It’s a nice place to be in summers — ice-creams, soft-drinks, cool breeze, friendly chit chat after a nice drive. It’s also a hunting ground of sorts — for the likes of Sahibuddin.
Sahibuddin and myself were rummaging through the treasure trove flung aside by those who had a nice time that night. “Be sure to pick up those plastic bottles of cola… these will fetch us five rupees a kilo,” he said as I rummaged through the stench and litter. I had often been to India Gate with friends. This time it was different.
I was, so to say, on the ‘other side’ trying to ‘make a living’ off the leftovers of the likes of me. As part of a personal and social experiment on myself, I decided to see what life was like beyond my home. I decided to stay a day with Sahibuddin, one of Delhi’s 80,000 odd ragpickers.
He did not object but was taken aback as apparently nobody has ever done this before. Sahibuddin stayed with a group of ragpickers below the road connecting to the Oberoi Flyover in Nizamuddin. There was garbage all around the area, which also happened to have a sewer.
They shared this area with an array of animals. Their rooms were beneath the road, and tiny, dingy and dirty. However, a shock awaited me in his room. It was small as I expected, but it also happened to have a television and a music system! I sat with him and his friends for a while and talked to them about their lives. I was appalled to hear that most of them walked around to pick up garbage and on an average earned merely Rs 70 a day.
The ones who operated on a bicycle like Sahibuddin could earn up to Rs 150 a day. Sahibuddin was a night worker, so I set out with him at around 7.30 pm. On bicycles we went from Nizamuddin around the Lutyen’s Delhi area collecting garbage.
I tried my best to help him, yet I could not bring myself to sift through leftover food in search of garbage. We went around doing this till 12.30 pm at which we went home and slept.
On the way, he told me how ragpickers are harassed by the police. On the way to his house, I was thinking about my experience and also about how good it was that even though Sahibuddin was a ragpicker, he managed to maintain his dignity.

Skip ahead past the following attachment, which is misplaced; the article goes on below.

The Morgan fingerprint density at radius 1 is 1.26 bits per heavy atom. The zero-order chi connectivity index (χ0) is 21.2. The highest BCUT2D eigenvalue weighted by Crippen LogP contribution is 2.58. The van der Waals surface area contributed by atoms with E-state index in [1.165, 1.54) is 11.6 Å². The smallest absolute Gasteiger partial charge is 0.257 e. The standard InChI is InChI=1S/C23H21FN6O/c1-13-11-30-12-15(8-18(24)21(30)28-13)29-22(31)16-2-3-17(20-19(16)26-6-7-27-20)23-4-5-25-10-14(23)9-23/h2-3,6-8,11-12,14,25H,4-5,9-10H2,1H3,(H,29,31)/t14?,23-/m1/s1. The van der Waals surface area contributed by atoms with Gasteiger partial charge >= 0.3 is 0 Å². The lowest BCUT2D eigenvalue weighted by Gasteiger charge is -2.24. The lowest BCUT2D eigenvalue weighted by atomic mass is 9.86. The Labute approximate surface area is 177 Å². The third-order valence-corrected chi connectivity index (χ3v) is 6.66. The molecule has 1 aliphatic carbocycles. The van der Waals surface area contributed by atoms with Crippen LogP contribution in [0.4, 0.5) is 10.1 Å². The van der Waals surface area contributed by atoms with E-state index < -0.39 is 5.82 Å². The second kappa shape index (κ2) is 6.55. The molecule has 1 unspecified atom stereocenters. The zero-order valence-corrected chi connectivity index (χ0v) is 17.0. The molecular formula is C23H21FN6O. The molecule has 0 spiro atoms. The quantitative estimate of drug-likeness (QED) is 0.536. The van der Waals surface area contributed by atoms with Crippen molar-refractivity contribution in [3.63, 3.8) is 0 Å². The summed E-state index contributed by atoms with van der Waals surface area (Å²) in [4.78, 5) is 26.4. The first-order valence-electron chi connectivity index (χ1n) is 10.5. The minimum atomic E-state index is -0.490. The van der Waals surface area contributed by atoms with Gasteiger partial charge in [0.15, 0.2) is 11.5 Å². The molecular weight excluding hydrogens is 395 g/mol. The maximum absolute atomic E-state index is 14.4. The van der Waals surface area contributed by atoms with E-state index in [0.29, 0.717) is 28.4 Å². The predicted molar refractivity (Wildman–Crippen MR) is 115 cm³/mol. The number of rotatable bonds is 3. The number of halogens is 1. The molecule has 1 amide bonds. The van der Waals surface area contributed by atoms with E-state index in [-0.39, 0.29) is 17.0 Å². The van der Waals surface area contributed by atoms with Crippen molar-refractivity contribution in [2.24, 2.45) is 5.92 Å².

He was hygienic, ate clean food, wore clean clothes, and didn’t waste his money on alcohol. He had fun just like any of us, watched television and movies, and played with his friends.
One of the things that I had learnt from this experience was that no matter how different occupations and lifestyles are, all of us enjoy our life in similar ways. Even in seemingly difficult circumstances, it is possible to have fun as always. A remarkable thing that I noticed was the ease with which Sahibuddin allowed me into his home, after the initial reluctance.
Would any one of us allow a poor man into our house for a night if he came and said that he would like to know what our life was like? I doubt it. Also, I saw that Sahibuddin had no problem in sharing his food with me which shows that people from underpriveledged background are more generous.
I thought about what could be done about the plight of these rag pickers and I realised that increasing awareness among the public was the only thing what could make a difference.
Meanwhile, the least we can do is be thankful for what we have, and thoughtful towards those who have nothing, because it is our trash that is their treasure.(The writer is a Class XII student of The Shri Ram School)